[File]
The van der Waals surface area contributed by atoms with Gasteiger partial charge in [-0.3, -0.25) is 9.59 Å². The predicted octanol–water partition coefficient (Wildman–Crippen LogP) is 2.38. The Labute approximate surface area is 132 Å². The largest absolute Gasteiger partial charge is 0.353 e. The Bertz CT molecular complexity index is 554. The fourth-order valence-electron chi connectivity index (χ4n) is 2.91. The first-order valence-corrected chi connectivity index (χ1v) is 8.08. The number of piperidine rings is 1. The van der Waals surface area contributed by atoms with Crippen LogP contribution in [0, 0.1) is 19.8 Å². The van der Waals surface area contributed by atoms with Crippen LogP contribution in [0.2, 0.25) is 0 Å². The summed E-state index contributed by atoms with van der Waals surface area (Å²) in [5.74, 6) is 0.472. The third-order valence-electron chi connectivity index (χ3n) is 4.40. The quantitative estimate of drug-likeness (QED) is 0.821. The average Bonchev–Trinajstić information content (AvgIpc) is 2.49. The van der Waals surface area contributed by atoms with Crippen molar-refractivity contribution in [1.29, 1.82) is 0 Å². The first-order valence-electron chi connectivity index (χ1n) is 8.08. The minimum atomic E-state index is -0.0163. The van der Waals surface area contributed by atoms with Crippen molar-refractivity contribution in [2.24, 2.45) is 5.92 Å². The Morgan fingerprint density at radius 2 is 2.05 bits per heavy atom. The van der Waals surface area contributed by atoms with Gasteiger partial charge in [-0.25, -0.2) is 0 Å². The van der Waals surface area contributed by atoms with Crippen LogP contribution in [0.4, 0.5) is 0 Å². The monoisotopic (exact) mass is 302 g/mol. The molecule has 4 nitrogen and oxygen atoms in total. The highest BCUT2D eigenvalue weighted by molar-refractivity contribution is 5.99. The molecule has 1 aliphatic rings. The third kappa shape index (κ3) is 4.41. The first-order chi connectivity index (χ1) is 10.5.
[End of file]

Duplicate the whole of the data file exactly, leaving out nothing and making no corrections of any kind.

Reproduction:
The van der Waals surface area contributed by atoms with Gasteiger partial charge in [-0.3, -0.25) is 9.59 Å². The predicted octanol–water partition coefficient (Wildman–Crippen LogP) is 2.38. The Labute approximate surface area is 132 Å². The largest absolute Gasteiger partial charge is 0.353 e. The Bertz CT molecular complexity index is 554. The fourth-order valence-electron chi connectivity index (χ4n) is 2.91. The first-order valence-corrected chi connectivity index (χ1v) is 8.08. The number of piperidine rings is 1. The van der Waals surface area contributed by atoms with Crippen LogP contribution in [0, 0.1) is 19.8 Å². The van der Waals surface area contributed by atoms with Crippen LogP contribution in [0.2, 0.25) is 0 Å². The summed E-state index contributed by atoms with van der Waals surface area (Å²) in [5.74, 6) is 0.472. The third-order valence-electron chi connectivity index (χ3n) is 4.40. The quantitative estimate of drug-likeness (QED) is 0.821. The average Bonchev–Trinajstić information content (AvgIpc) is 2.49. The van der Waals surface area contributed by atoms with Crippen molar-refractivity contribution in [1.29, 1.82) is 0 Å². The first-order valence-electron chi connectivity index (χ1n) is 8.08. The minimum atomic E-state index is -0.0163. The van der Waals surface area contributed by atoms with Crippen molar-refractivity contribution in [2.24, 2.45) is 5.92 Å². The Morgan fingerprint density at radius 2 is 2.05 bits per heavy atom. The van der Waals surface area contributed by atoms with Gasteiger partial charge in [-0.25, -0.2) is 0 Å². The van der Waals surface area contributed by atoms with Crippen LogP contribution in [0.4, 0.5) is 0 Å². The monoisotopic (exact) mass is 302 g/mol. The molecule has 4 nitrogen and oxygen atoms in total. The highest BCUT2D eigenvalue weighted by molar-refractivity contribution is 5.99. The molecule has 1 aliphatic rings. The third kappa shape index (κ3) is 4.41. The first-order chi connectivity index (χ1) is 10.5.